The Internal Revenue Service (IRS) recently issued Notice 2021-56, which better defines the standards for limited liability companies (LLCs) to obtain 501(c)(3) status. The IRS last issued guidance on this issue 20 years ago, shortly after LLCs emerged as a new business entity form. That guidance was nonbinding, which has led to a lack of clarity surrounding IRS acceptance of LLCs as tax-exempt under 501(c)(3).
Procedures for LLCs to Become Tax-Exempt
The Treasury Department and the IRS interpret 501(c)(3) of the Internal Revenue Code (IRC) and § 1.501(c)(3)(1) of the Income Tax Regulations to allow the IRS to issue a favorable determination of tax-exempt status to an LLC under appropriate circumstances. Specifically, the LLC must submit Form 1023, Application for Recognition of Exemption under Section 501(c)(3) of the Internal Revenue Code. The LLC also must meet specific requirements as outlined in 501(c)(3) and the provisions of Notice 2021-56.
Requirements for LLCs to be Tax-Exempt
Consistent with the general principles that govern all 501(c)(3) tax-exempt organizations, LLCs seeking exemptions must meet four requirements designed to show that they are organized and operated exclusively for 501(c)(3) tax-exempt purposes. LLCs must include specific statements in both the articles of organization filed their jurisdictions of formation and their operating agreements, as follows:
- All members of the LLC must be charitable organizations, governmental units, or wholly-owned government instrumentalities described in Sections 501(c)(3) or 170(c)(1) of the Internal Revenue Code.
- The LLC has charitable purposes, and any assets left upon the LLC’s dissolution will be distributed for charitable purposes.
- If the LLC is a charitable foundation, the LLC will comply with various Chapter 42 excise tax rules required for nonprofit corporations that also are charitable foundations.
- The LLC has an acceptable contingency plan if any member of the LLC ceases to be a charitable organization, governmental unit, or wholly-owned government instrumentality.
Previous informal continuance education guidance that the IRS provided to tax practitioners in 2000 and updated in 2001 provided that LLCs had to meet 12 different requirements to qualify as 501(c)(3) tax-exempt organizations. As a result, the 2021 IRS Notice has greatly simplified these requirements. The move recognizes the popularity of the LLC as a business entity, including in the nonprofit arena.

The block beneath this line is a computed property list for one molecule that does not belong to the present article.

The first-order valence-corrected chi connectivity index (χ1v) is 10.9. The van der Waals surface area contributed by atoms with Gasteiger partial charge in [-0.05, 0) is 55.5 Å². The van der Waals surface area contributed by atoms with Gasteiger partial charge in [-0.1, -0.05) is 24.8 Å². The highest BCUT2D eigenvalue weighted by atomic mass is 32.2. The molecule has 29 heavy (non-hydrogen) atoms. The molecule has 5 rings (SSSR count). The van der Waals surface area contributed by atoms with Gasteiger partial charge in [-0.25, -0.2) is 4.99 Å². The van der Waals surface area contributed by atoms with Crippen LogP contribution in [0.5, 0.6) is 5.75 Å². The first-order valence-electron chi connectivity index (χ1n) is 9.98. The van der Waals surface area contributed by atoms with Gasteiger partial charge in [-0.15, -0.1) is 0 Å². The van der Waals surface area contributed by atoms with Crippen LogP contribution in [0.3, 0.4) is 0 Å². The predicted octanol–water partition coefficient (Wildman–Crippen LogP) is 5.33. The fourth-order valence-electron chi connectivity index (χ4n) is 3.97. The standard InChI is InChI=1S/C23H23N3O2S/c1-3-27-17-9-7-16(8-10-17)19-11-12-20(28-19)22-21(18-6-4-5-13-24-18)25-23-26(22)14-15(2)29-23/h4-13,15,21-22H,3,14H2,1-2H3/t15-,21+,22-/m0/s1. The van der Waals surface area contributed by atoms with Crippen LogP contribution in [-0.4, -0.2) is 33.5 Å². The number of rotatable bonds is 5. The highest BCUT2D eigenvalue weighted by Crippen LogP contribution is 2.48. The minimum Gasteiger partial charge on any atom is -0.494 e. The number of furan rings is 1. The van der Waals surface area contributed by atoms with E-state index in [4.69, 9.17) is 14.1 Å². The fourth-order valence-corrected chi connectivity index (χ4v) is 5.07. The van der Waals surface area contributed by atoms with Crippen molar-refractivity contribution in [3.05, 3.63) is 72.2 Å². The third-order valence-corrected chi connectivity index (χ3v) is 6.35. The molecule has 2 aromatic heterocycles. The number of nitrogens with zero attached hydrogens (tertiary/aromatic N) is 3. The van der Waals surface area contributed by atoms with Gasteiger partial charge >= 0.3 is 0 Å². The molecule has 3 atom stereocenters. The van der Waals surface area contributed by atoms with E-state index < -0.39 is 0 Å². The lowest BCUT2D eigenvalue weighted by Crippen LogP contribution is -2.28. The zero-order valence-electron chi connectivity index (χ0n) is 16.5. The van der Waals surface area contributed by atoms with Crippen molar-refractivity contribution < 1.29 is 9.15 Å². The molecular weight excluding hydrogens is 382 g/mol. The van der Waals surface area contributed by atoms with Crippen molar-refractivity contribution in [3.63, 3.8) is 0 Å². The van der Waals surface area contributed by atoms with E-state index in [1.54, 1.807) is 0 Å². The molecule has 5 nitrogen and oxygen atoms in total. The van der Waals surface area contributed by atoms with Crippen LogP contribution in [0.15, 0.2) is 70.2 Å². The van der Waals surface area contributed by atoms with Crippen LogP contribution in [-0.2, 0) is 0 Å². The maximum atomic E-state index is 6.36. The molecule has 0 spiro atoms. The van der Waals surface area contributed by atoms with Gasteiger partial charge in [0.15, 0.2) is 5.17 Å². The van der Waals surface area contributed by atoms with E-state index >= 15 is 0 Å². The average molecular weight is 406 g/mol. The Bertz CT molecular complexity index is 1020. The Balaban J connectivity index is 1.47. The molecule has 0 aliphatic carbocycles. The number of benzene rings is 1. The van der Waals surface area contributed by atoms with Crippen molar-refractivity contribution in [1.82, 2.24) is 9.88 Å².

Consistency with State Laws Regarding Formation of LLCs
Notice 2021-56 also provides that LLCs must acknowledge that their articles of organization and operating agreements strictly comply with state law and are legally valid. This provision recognizes that state laws vary widely on their requirements for creating LLCs.
Nonetheless, some state laws prohibit adding provisions to the articles of incorporation of an LLC other than those prescribed by state law. To the extent that state law conflicts with IRS requirements to qualify as tax-exempt under 501(c)(3), LLCs can comply with IRS requirements by including the necessary provisions in their operating agreements. However, their operating agreements must not conflict with their articles of organization.
Notice 2021-56 Open for Public Comment
The IRS and the Treasury Department are requesting written comments on the standards outlined in Notice 2021-56. They will accept comments submitted by February 6, 2022. They mainly are interested in comments concerning how these standards would affect or conflict with existing state laws concerning the formation of LLCs.
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